“There are only four kinds of people in the world. Those who have been caregivers. Those who are currently caregivers. Those who will be caregivers, and those who will need a caregiver.” –Former First Lady Rosalynn Carter
Former first lady Rosalynn Carter passed away today at age 96. She was living with dementia. Her husband, Jimmy Carter served as president from 1977 to 1981. He and his wife were the longest-married U.S. presidential couple, having married in 1946, when he was 21 and she was 18.
“Rosalynn was my equal partner in everything I ever accomplished,” the former President said in a statement. “She gave me wise guidance and encouragement when I needed it. As long as Rosalynn was in the world, I always knew somebody loved and supported me.”
In May of 2023, in a powerful public statement, Carter and her family earlier shared that she was living with the disease: “The Carter family is sharing that former First Lady Rosalynn Carter has dementia,” the Carter Center’s statement read. “She continues to live happily at home with her husband, enjoying spring in Plains and visits with loved ones.” The announcement by the Carter Center comes just a few months months after the announcement that after it said that former president Jimmy Carter, 98, entered hospice care at the family’s home in Georgia.”
“We hope sharing
our family’s news will increase
important conversations at kitchen
tables and in doctor’s offices
around the country.”
The late Rosalynn Carter is known for having grown the role of U.S. presidential First Lady beyond its previous scope of being a celebrated party hostess to serving a leading, public role in governmental policy. She was also, throughout her life, a leading voice for mental health, brain health and caregiver support in the U.S. for much of her life, beginning with her husband’s time as Georgia governor, and both during and after her time in the White House.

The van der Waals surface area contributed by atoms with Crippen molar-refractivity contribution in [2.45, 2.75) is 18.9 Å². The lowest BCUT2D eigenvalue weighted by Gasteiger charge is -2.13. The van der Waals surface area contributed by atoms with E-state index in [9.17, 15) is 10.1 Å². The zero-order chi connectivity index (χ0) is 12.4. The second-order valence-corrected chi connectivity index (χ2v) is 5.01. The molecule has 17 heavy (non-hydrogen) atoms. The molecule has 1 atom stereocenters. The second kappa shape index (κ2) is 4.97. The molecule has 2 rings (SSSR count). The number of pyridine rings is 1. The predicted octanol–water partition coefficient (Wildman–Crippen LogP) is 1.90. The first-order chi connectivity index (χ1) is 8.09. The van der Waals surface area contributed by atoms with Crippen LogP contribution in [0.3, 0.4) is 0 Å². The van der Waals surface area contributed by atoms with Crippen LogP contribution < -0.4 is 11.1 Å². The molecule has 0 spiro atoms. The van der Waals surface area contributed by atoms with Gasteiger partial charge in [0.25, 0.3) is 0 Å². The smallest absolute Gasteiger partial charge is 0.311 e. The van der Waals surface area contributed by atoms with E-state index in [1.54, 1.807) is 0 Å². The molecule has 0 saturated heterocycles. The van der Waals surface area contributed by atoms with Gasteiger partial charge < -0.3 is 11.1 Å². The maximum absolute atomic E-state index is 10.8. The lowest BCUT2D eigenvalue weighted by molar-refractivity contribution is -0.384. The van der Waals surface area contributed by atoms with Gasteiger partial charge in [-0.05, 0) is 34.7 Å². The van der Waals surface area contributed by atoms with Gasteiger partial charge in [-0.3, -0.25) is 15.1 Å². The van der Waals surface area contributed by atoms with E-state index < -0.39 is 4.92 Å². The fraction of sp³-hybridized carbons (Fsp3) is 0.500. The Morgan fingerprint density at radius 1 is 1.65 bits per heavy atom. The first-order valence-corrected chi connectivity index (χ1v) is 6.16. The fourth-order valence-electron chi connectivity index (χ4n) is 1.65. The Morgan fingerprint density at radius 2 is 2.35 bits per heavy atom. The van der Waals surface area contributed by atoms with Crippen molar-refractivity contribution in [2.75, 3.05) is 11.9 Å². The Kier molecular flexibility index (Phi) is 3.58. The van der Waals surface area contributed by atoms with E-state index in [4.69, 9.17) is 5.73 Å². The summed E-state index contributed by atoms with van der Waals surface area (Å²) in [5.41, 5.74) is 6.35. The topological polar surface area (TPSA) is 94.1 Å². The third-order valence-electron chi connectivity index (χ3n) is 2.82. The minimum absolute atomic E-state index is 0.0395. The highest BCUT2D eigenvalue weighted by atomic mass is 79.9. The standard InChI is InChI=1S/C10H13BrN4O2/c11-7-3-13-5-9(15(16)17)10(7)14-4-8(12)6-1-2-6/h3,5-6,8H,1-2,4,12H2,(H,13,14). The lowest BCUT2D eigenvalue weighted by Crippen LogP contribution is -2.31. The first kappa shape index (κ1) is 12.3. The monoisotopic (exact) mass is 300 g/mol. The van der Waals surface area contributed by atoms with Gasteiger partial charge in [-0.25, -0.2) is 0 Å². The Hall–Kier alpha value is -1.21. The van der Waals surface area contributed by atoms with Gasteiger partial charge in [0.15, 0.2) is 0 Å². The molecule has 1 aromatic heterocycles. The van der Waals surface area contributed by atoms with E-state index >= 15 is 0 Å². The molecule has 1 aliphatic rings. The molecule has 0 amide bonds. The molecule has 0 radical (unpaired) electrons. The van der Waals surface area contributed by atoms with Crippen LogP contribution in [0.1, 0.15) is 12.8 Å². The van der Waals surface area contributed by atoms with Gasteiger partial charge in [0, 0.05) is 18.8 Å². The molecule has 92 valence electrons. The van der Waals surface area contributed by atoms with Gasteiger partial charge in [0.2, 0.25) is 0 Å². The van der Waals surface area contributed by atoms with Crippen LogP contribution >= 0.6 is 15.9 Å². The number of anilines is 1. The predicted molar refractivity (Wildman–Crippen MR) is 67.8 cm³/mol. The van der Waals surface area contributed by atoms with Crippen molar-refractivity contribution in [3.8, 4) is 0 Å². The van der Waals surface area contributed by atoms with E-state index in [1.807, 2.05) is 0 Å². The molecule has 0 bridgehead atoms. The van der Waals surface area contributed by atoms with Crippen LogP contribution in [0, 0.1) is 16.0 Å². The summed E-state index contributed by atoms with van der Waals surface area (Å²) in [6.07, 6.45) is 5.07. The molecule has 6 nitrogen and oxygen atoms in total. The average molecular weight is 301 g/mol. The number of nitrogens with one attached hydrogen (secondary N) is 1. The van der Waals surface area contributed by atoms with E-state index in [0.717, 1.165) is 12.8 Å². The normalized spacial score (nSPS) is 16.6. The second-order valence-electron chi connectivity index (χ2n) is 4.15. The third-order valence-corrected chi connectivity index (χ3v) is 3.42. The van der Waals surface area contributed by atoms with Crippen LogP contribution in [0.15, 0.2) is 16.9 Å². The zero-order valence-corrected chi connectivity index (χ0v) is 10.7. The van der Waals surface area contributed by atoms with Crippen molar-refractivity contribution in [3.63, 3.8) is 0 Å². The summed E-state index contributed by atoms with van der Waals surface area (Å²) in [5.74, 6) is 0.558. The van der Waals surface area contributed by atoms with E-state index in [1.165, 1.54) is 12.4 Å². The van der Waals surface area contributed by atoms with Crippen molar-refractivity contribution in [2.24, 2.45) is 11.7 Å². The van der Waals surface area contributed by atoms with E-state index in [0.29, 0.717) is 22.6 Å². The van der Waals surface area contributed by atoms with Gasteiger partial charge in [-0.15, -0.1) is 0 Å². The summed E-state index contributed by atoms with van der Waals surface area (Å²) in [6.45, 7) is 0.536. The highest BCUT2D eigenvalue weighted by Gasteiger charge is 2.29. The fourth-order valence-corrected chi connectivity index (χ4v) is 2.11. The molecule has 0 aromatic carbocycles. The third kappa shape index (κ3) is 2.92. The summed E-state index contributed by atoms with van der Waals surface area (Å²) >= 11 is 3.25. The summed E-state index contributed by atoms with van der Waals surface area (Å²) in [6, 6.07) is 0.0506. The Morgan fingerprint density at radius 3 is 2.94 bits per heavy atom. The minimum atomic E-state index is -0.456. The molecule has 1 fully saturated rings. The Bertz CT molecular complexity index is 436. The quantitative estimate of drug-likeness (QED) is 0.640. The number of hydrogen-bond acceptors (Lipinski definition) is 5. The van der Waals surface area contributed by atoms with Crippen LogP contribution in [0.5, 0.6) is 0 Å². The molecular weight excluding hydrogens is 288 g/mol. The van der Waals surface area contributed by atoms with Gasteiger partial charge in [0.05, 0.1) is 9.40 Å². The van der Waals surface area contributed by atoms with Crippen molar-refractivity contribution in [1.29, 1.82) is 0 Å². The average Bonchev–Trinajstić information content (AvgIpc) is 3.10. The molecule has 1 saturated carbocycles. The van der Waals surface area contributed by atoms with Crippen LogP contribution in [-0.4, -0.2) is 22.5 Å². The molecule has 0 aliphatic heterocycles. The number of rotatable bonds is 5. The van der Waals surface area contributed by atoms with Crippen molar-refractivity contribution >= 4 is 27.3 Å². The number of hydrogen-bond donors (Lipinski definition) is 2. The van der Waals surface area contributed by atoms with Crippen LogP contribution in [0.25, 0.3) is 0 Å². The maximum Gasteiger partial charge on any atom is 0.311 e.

She founded the Rosalynn Carter Institute for Caregivers, and has long advocated for improved access to care and decreased stigma, and she’s known for, among many others, this powerful quote: “There are only four kinds of people in the world. Those who have been caregivers. Those who are currently caregivers. Those who will be caregivers, and those who will need a caregiver.”
The Carter family added in their May 2023 statement: “We recognize, as she did more than half a century ago, that stigma is often a barrier that keeps individuals and their families from seeking and getting much-needed support. We hope sharing our family’s news will increase important conversations at kitchen tables and in doctor’s offices around the country.”
The family’s public announcement of her dementia was, in itself, an act to break down that stigma, reminding families on similar journeys that they are not alone. “We are grateful for their efforts,” Charles J. Fuschillo, Jr., President and CEO, Alzheimer’s Foundation of America, said in a statement at the time. “Her work changed many people’s lives for the better. The Carter family’s willingness to share her story will make a positive difference for many more.”
Today, one in 10 Americans over the age of 65 with dementia, and as many as three adults over the age of 85 are living with Alzheimer’s or another neurodegenerative condition. Those numbers are rising as the American population ages.